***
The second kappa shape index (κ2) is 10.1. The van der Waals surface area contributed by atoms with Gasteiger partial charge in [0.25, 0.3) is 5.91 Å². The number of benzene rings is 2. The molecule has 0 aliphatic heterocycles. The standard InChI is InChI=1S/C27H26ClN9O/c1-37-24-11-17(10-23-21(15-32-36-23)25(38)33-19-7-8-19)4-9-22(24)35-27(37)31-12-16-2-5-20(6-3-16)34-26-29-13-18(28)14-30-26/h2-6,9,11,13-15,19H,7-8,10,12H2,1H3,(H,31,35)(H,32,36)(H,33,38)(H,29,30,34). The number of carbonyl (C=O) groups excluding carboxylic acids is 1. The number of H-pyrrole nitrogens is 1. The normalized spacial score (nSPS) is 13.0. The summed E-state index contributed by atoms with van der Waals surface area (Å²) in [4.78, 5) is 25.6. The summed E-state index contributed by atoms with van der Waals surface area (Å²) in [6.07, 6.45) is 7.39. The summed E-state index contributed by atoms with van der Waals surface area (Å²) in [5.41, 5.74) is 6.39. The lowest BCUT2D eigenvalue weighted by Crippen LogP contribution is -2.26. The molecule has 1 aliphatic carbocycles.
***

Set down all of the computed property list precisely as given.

The second kappa shape index (κ2) is 10.1. The van der Waals surface area contributed by atoms with Gasteiger partial charge in [0.25, 0.3) is 5.91 Å². The number of benzene rings is 2. The molecule has 0 aliphatic heterocycles. The standard InChI is InChI=1S/C27H26ClN9O/c1-37-24-11-17(10-23-21(15-32-36-23)25(38)33-19-7-8-19)4-9-22(24)35-27(37)31-12-16-2-5-20(6-3-16)34-26-29-13-18(28)14-30-26/h2-6,9,11,13-15,19H,7-8,10,12H2,1H3,(H,31,35)(H,32,36)(H,33,38)(H,29,30,34). The number of carbonyl (C=O) groups excluding carboxylic acids is 1. The number of H-pyrrole nitrogens is 1. The normalized spacial score (nSPS) is 13.0. The summed E-state index contributed by atoms with van der Waals surface area (Å²) in [4.78, 5) is 25.6. The summed E-state index contributed by atoms with van der Waals surface area (Å²) in [6.07, 6.45) is 7.39. The summed E-state index contributed by atoms with van der Waals surface area (Å²) in [5.41, 5.74) is 6.39. The lowest BCUT2D eigenvalue weighted by Crippen LogP contribution is -2.26. The molecule has 1 aliphatic carbocycles.